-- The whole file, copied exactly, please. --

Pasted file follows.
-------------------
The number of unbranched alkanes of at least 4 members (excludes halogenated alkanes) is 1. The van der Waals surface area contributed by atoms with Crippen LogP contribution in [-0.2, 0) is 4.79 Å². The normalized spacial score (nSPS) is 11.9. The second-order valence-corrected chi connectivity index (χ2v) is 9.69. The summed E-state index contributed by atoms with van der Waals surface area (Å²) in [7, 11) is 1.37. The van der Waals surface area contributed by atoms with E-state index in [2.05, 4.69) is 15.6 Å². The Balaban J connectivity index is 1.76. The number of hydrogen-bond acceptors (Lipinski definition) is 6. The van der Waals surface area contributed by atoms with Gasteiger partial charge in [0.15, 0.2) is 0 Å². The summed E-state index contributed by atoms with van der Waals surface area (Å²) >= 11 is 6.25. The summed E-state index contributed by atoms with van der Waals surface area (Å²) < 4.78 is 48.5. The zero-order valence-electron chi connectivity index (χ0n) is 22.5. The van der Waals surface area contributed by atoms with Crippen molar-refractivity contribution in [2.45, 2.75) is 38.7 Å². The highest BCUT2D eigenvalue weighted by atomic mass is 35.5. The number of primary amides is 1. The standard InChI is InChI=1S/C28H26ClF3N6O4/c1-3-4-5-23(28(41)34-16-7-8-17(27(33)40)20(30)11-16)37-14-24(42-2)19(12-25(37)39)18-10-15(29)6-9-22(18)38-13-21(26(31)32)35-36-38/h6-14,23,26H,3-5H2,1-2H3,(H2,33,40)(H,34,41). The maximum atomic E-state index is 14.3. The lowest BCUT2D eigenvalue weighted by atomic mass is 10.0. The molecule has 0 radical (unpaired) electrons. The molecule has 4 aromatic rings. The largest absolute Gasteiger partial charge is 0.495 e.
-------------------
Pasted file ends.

The number of unbranched alkanes of at least 4 members (excludes halogenated alkanes) is 1. The van der Waals surface area contributed by atoms with Crippen LogP contribution in [-0.2, 0) is 4.79 Å². The normalized spacial score (nSPS) is 11.9. The second-order valence-corrected chi connectivity index (χ2v) is 9.69. The summed E-state index contributed by atoms with van der Waals surface area (Å²) in [7, 11) is 1.37. The van der Waals surface area contributed by atoms with E-state index in [2.05, 4.69) is 15.6 Å². The Balaban J connectivity index is 1.76. The number of hydrogen-bond acceptors (Lipinski definition) is 6. The van der Waals surface area contributed by atoms with Gasteiger partial charge in [0.15, 0.2) is 0 Å². The summed E-state index contributed by atoms with van der Waals surface area (Å²) >= 11 is 6.25. The summed E-state index contributed by atoms with van der Waals surface area (Å²) < 4.78 is 48.5. The zero-order valence-electron chi connectivity index (χ0n) is 22.5. The van der Waals surface area contributed by atoms with Crippen molar-refractivity contribution in [2.45, 2.75) is 38.7 Å². The highest BCUT2D eigenvalue weighted by atomic mass is 35.5. The number of primary amides is 1. The standard InChI is InChI=1S/C28H26ClF3N6O4/c1-3-4-5-23(28(41)34-16-7-8-17(27(33)40)20(30)11-16)37-14-24(42-2)19(12-25(37)39)18-10-15(29)6-9-22(18)38-13-21(26(31)32)35-36-38/h6-14,23,26H,3-5H2,1-2H3,(H2,33,40)(H,34,41). The maximum atomic E-state index is 14.3. The lowest BCUT2D eigenvalue weighted by atomic mass is 10.0. The molecule has 0 radical (unpaired) electrons. The molecule has 4 aromatic rings. The largest absolute Gasteiger partial charge is 0.495 e.